Shaftend is a name that was carried to England
in the great wave of migration from Normandy
following the Norman Conquest
of 1066. The Shaftend family lived in Northumberland
, at Shafto Crag,
from whence their name is derived.
Early Origins of the Shaftend family
The surname Shaftend was first found in Northumberland
at either Shafto East or Shafto West. Both townships have remained rather small over the years with populations less than 50 people but both have considerable antiquity, being mentioned in records of the 13th century. In 1378, Matthew Bolton, vicar of Newcastle, and others, were feoffees for founding a chantry in the "chapel of Shafthowe." The Shaftos were traditional landowners of the area with the Aynsleys, and the Vaughans. CITATION[CLOSE]
Lewis, Samuel, A Topographical Dictionary of England. Institute of Historical Research, 1848, Print.
Early History of the Shaftend family
This web page shows only a small excerpt of our Shaftend research.Another 121 words (9 lines of text) covering the years 1100, 1110 and 1650 are included under the topic Early Shaftend History in all our PDF Extended History products and printed products wherever possible.
Shaftend Spelling Variations
Before English spelling was standardized a few hundred
years ago, spelling variations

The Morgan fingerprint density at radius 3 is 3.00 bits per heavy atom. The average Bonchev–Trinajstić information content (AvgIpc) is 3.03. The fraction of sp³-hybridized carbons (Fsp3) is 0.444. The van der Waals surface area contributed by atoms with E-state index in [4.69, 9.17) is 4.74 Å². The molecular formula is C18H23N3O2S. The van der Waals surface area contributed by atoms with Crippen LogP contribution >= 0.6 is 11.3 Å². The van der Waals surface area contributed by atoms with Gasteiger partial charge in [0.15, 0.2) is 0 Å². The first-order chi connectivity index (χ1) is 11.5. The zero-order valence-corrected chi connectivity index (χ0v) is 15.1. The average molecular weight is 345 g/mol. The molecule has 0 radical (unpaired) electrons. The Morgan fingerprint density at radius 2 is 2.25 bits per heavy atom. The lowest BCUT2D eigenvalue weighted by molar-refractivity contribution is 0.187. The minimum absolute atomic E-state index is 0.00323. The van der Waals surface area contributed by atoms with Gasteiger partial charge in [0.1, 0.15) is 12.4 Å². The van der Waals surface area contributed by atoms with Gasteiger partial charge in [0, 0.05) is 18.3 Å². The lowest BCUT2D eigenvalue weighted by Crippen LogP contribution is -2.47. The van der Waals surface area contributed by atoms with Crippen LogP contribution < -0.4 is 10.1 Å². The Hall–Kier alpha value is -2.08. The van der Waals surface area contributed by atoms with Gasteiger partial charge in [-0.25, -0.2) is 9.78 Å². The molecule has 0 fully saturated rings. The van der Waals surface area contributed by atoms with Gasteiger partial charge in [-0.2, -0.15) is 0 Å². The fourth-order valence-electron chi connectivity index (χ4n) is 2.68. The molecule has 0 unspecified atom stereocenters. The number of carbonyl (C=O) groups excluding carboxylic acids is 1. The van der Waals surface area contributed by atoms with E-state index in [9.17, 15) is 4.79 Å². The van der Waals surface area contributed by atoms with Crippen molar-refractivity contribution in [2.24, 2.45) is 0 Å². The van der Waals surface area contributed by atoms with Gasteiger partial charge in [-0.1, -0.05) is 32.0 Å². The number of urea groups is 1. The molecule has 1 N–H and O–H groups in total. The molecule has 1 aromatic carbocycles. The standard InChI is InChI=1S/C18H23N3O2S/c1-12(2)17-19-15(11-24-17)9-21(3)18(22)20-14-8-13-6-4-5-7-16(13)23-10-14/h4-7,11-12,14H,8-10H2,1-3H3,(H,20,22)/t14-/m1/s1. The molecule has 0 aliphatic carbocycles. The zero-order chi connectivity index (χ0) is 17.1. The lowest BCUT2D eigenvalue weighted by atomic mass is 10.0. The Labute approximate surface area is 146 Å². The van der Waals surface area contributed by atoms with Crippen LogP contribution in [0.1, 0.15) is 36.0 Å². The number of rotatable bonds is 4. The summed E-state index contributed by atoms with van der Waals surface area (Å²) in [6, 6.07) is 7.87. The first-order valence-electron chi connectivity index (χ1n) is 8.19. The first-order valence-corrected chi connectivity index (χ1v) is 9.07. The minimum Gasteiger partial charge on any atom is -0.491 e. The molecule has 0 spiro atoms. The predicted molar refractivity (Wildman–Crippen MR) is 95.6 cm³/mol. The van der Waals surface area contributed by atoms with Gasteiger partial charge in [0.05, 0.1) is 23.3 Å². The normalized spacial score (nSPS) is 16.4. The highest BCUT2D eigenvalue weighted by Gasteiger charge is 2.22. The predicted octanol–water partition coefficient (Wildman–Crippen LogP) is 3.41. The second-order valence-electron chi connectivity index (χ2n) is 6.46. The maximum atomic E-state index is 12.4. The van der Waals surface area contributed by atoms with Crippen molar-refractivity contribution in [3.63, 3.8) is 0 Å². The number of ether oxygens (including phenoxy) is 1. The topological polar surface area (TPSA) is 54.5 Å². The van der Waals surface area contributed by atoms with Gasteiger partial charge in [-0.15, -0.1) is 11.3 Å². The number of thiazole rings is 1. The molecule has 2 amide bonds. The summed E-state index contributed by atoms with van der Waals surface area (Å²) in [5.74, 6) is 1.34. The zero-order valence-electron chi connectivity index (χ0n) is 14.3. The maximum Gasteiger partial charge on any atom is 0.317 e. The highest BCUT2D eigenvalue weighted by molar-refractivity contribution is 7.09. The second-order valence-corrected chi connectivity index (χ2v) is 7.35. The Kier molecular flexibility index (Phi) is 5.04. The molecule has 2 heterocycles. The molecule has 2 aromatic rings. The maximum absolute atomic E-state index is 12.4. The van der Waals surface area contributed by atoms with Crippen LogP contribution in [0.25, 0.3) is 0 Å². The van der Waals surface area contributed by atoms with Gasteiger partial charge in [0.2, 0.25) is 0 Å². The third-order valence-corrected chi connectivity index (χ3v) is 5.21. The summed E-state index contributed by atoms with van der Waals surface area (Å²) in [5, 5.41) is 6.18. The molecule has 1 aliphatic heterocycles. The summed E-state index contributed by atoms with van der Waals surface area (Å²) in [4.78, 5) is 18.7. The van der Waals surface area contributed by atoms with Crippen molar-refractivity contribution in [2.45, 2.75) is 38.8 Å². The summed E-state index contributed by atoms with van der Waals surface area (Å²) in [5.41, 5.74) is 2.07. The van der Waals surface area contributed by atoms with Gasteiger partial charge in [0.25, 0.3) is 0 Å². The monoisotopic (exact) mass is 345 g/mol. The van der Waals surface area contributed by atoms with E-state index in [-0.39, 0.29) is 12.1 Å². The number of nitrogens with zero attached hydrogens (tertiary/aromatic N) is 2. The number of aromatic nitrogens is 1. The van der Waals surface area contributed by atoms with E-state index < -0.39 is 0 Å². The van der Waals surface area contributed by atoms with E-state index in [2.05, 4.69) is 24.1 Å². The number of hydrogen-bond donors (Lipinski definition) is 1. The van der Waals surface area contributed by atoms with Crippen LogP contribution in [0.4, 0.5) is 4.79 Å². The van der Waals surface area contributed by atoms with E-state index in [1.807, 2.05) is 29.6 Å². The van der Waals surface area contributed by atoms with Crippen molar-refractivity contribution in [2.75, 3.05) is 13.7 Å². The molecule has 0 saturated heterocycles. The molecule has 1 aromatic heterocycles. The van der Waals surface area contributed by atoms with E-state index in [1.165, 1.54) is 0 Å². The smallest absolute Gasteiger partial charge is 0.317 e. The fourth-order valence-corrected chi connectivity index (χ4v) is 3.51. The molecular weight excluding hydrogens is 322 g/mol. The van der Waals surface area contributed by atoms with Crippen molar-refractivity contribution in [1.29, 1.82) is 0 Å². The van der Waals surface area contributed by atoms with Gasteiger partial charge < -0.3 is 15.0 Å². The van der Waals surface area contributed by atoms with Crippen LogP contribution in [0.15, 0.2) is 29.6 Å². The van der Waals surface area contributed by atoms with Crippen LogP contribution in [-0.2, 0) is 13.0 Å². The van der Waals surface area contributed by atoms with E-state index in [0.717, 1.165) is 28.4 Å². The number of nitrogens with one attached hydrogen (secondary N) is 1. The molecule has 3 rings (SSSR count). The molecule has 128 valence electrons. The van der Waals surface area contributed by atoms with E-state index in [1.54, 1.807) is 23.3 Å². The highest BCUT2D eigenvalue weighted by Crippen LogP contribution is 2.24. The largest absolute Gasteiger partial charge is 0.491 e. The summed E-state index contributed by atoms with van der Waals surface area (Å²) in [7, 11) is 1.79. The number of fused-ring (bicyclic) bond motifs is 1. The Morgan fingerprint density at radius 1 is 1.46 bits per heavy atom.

of names were a common occurrence. Elements of Latin, Norman French and other languages became incorporated into English throughout the Middle Ages, and name spellings changed even among the literate. The variations of the surname Shaftend include Shafto, Shaftan, Shaftoe, Shaftowe, Shaftow and others.
Early Notables of the Shaftend family (pre 1700)
More information is included under the topic Early Shaftend Notables in all our PDF Extended History products
and printed products wherever possible.
Migration of the Shaftend family to the New World and Oceana
at this time, the uncertainty of the political and religious environment of the time caused many families to board ships for distant British colonies in the hopes of finding land and opportunity, and escaping persecution. The voyages were expensive, crowded, and difficult, though, and many arrived in North America sick, starved, and destitute. Those who did make it, however, were greeted with greater opportunities and freedoms that they could have experienced at home. Many of those families went on to make important contributions to the young nations in which they settled. Early immigration records have shown some of the first Shaftends to arrive on North American shores: John Shaftoe settled in Virginia in 1716; Edward Shaftoe settled in Virginia in 1730.